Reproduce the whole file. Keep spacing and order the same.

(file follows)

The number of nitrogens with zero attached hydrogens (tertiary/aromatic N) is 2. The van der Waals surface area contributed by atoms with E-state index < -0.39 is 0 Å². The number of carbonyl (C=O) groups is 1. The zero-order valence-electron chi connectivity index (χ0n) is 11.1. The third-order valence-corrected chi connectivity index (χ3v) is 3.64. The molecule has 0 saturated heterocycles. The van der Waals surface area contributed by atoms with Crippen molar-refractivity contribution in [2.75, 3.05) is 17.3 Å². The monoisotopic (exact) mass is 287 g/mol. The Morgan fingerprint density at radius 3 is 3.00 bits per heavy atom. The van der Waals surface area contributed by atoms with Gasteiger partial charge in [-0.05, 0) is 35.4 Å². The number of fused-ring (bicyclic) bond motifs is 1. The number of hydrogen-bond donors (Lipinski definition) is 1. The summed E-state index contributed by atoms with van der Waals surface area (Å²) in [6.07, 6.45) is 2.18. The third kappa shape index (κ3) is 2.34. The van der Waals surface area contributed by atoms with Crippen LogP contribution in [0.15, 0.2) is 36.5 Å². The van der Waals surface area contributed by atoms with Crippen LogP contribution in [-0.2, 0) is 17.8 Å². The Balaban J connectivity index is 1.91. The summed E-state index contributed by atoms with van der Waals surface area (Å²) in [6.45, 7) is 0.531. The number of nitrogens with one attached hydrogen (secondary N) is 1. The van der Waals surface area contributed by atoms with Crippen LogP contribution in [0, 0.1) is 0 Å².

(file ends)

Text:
The number of nitrogens with zero attached hydrogens (tertiary/aromatic N) is 2. The van der Waals surface area contributed by atoms with E-state index < -0.39 is 0 Å². The number of carbonyl (C=O) groups is 1. The zero-order valence-electron chi connectivity index (χ0n) is 11.1. The third-order valence-corrected chi connectivity index (χ3v) is 3.64. The molecule has 0 saturated heterocycles. The van der Waals surface area contributed by atoms with Crippen molar-refractivity contribution in [2.75, 3.05) is 17.3 Å². The monoisotopic (exact) mass is 287 g/mol. The Morgan fingerprint density at radius 3 is 3.00 bits per heavy atom. The van der Waals surface area contributed by atoms with Gasteiger partial charge in [-0.05, 0) is 35.4 Å². The number of fused-ring (bicyclic) bond motifs is 1. The number of hydrogen-bond donors (Lipinski definition) is 1. The summed E-state index contributed by atoms with van der Waals surface area (Å²) in [6.07, 6.45) is 2.18. The third kappa shape index (κ3) is 2.34. The van der Waals surface area contributed by atoms with Crippen LogP contribution in [0.15, 0.2) is 36.5 Å². The van der Waals surface area contributed by atoms with Crippen LogP contribution in [-0.2, 0) is 17.8 Å². The Balaban J connectivity index is 1.91. The summed E-state index contributed by atoms with van der Waals surface area (Å²) in [6.45, 7) is 0.531. The number of nitrogens with one attached hydrogen (secondary N) is 1. The van der Waals surface area contributed by atoms with Crippen LogP contribution in [0, 0.1) is 0 Å².